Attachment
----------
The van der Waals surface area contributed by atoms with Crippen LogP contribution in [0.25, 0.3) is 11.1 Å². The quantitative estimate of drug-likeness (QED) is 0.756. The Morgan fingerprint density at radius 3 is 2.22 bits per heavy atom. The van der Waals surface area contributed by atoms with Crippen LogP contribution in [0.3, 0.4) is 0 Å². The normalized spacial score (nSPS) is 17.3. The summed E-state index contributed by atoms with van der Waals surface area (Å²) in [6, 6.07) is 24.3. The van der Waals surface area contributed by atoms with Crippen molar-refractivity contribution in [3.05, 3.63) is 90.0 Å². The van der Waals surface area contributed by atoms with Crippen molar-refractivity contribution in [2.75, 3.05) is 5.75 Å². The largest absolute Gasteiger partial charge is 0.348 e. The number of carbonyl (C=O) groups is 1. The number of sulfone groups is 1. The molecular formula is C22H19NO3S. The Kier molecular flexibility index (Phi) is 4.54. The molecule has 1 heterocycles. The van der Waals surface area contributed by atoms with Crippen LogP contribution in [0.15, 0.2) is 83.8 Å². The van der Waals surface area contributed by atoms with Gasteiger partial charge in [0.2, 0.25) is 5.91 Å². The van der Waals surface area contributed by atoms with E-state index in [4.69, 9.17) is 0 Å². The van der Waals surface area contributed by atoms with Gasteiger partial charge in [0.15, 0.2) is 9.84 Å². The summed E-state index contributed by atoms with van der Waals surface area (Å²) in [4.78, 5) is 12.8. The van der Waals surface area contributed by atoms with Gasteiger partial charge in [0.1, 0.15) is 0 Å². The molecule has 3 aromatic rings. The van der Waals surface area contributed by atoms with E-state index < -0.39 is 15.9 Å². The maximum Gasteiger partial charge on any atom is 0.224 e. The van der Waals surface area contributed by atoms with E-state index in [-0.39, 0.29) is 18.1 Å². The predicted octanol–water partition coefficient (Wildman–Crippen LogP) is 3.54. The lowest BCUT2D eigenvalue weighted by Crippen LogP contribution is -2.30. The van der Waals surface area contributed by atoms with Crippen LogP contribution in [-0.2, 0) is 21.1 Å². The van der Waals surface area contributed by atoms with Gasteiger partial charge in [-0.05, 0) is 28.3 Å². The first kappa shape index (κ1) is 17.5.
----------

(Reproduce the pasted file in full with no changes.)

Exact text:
The van der Waals surface area contributed by atoms with Crippen LogP contribution in [0.25, 0.3) is 11.1 Å². The quantitative estimate of drug-likeness (QED) is 0.756. The Morgan fingerprint density at radius 3 is 2.22 bits per heavy atom. The van der Waals surface area contributed by atoms with Crippen LogP contribution in [0.3, 0.4) is 0 Å². The normalized spacial score (nSPS) is 17.3. The summed E-state index contributed by atoms with van der Waals surface area (Å²) in [6, 6.07) is 24.3. The van der Waals surface area contributed by atoms with Crippen molar-refractivity contribution in [3.05, 3.63) is 90.0 Å². The van der Waals surface area contributed by atoms with Crippen molar-refractivity contribution in [2.75, 3.05) is 5.75 Å². The largest absolute Gasteiger partial charge is 0.348 e. The number of carbonyl (C=O) groups is 1. The number of sulfone groups is 1. The molecular formula is C22H19NO3S. The Kier molecular flexibility index (Phi) is 4.54. The molecule has 1 heterocycles. The van der Waals surface area contributed by atoms with Crippen LogP contribution in [0.15, 0.2) is 83.8 Å². The van der Waals surface area contributed by atoms with Gasteiger partial charge in [0.2, 0.25) is 5.91 Å². The van der Waals surface area contributed by atoms with E-state index in [4.69, 9.17) is 0 Å². The van der Waals surface area contributed by atoms with Gasteiger partial charge in [0.15, 0.2) is 9.84 Å². The summed E-state index contributed by atoms with van der Waals surface area (Å²) in [4.78, 5) is 12.8. The van der Waals surface area contributed by atoms with Gasteiger partial charge in [0.1, 0.15) is 0 Å². The molecule has 3 aromatic rings. The van der Waals surface area contributed by atoms with E-state index < -0.39 is 15.9 Å². The maximum Gasteiger partial charge on any atom is 0.224 e. The van der Waals surface area contributed by atoms with E-state index in [-0.39, 0.29) is 18.1 Å². The predicted octanol–water partition coefficient (Wildman–Crippen LogP) is 3.54. The lowest BCUT2D eigenvalue weighted by Crippen LogP contribution is -2.30. The van der Waals surface area contributed by atoms with Crippen LogP contribution in [-0.2, 0) is 21.1 Å². The van der Waals surface area contributed by atoms with Gasteiger partial charge in [-0.05, 0) is 28.3 Å². The first kappa shape index (κ1) is 17.5.